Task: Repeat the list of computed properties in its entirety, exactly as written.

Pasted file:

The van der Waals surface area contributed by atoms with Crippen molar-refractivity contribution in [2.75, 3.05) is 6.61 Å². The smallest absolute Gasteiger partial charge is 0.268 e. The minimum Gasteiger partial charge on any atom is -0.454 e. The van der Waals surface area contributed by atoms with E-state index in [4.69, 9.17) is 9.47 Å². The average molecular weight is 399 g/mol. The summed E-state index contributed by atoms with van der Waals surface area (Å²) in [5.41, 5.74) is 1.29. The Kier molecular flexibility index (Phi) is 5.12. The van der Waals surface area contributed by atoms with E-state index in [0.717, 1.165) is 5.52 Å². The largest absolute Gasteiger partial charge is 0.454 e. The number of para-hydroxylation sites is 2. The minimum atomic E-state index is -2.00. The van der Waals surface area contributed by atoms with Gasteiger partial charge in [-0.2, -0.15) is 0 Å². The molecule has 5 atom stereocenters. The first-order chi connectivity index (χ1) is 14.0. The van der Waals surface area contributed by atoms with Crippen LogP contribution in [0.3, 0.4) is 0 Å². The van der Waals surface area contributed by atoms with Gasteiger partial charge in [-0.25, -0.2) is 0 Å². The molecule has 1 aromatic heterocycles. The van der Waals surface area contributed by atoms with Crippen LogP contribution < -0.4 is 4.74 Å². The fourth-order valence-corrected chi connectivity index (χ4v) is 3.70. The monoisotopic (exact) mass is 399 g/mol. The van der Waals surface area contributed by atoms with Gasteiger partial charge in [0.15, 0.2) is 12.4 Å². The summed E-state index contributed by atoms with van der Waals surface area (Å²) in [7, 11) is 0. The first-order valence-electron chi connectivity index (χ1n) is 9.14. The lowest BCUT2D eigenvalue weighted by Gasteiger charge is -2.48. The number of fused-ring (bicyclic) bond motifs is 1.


The van der Waals surface area contributed by atoms with Crippen molar-refractivity contribution in [2.75, 3.05) is 6.61 Å². The smallest absolute Gasteiger partial charge is 0.268 e. The minimum Gasteiger partial charge on any atom is -0.454 e. The van der Waals surface area contributed by atoms with E-state index in [4.69, 9.17) is 9.47 Å². The average molecular weight is 399 g/mol. The summed E-state index contributed by atoms with van der Waals surface area (Å²) in [5.41, 5.74) is 1.29. The Kier molecular flexibility index (Phi) is 5.12. The van der Waals surface area contributed by atoms with E-state index in [0.717, 1.165) is 5.52 Å². The largest absolute Gasteiger partial charge is 0.454 e. The number of para-hydroxylation sites is 2. The minimum atomic E-state index is -2.00. The van der Waals surface area contributed by atoms with Gasteiger partial charge in [-0.2, -0.15) is 0 Å². The molecule has 5 atom stereocenters. The first-order chi connectivity index (χ1) is 14.0. The van der Waals surface area contributed by atoms with Crippen LogP contribution in [0.3, 0.4) is 0 Å². The van der Waals surface area contributed by atoms with Gasteiger partial charge in [-0.25, -0.2) is 0 Å². The molecule has 1 aromatic heterocycles. The van der Waals surface area contributed by atoms with Crippen LogP contribution < -0.4 is 4.74 Å². The fourth-order valence-corrected chi connectivity index (χ4v) is 3.70. The monoisotopic (exact) mass is 399 g/mol. The van der Waals surface area contributed by atoms with Gasteiger partial charge in [0.15, 0.2) is 12.4 Å². The summed E-state index contributed by atoms with van der Waals surface area (Å²) in [7, 11) is 0. The first-order valence-electron chi connectivity index (χ1n) is 9.14. The lowest BCUT2D eigenvalue weighted by Gasteiger charge is -2.48. The number of fused-ring (bicyclic) bond motifs is 1.